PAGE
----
We think the First Amendment prevents government from Googling a band, deciding that their private speech is “disparaging,” and then denying them a government benefit on that basis. That’s because the government never has the right to distribute benefits, or not, based on approval or disapproval of someone’s message. That means that the government can’t offer tax breaks only to those who put pro-NAFTA signs in their yards, or only send out the fire department when the person who owns the house on fire voted for the fire chief. The principle also means that government can’t offer a system of immense trademark benefits only to those whose speech isn’t critical or “immoral.” Yet, that’s exactly what the Lanham Act permits. And we think that’s unconstitutional. 

Taking into account that the band members came up with the name and the concept behind their music, we think the name “The Slants” as it applies to the band is quite obviously the band’s private speech — and emphatically not a name that expresses a government position. Just like that can of soda.

The government, oddly, disagrees.

The government’s stance in this appeal is that trademark registration is government speech, and as a result, the First Amendment doesn’t apply (it only protects private expression from government interference). That’s like saying that when you buy a PepsiTM, the soda is government-sponsored because the brand has a trademark.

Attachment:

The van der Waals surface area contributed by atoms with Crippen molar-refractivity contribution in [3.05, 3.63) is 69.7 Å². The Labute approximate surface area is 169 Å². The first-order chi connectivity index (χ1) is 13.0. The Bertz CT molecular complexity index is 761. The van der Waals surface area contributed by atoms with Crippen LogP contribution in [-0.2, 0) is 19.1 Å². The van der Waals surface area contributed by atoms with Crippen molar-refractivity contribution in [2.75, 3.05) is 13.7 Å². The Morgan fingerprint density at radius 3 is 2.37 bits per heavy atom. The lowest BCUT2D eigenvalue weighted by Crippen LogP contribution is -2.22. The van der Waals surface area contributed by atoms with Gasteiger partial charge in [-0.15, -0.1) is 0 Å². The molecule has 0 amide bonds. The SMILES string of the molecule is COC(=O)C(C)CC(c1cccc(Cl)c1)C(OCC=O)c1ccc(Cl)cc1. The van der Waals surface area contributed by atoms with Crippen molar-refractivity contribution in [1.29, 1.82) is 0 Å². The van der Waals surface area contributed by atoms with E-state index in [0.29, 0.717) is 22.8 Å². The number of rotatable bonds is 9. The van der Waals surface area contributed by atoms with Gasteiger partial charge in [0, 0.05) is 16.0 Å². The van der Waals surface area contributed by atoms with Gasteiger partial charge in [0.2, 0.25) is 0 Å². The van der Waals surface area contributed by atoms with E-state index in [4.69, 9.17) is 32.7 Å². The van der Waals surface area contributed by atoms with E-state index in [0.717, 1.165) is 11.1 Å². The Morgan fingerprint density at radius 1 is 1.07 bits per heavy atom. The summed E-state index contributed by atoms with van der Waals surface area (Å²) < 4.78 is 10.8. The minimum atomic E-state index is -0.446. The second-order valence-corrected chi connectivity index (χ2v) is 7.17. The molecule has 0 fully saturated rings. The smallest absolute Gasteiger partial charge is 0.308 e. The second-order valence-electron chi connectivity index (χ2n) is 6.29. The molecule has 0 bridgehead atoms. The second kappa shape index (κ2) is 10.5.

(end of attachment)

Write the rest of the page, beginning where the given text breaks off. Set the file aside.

The government’s position rests on the Supreme Court’s recent ruling in Walker v. Sons of Confederate Veterans. In that case, the court held that Texas’s specialty license plate program, which allowed private groups to submit and fund license plate designs, was “government speech” and thus the state could deny plate designs. While we were in no way happy about a Confederate flag license plate, we were concerned that the court might issue a ruling that would broadly allow the government to deny benefits to speakers it disapproves of — like The Slants.

Even so, it’s clear that Walker does not govern this case. The Supreme Court’s narrow decision was based on the fact that license plates have traditionally been used by states to transmit their own messages. For example, Texas issues specialty plates that say “Keep Texas Beautiful” and “Read to Succeed.” Furthermore, license plates are often closely associated with the state, namely because they always carry a state’s name. And, like dollar bills and IDs, the state actually prints and issues license plates.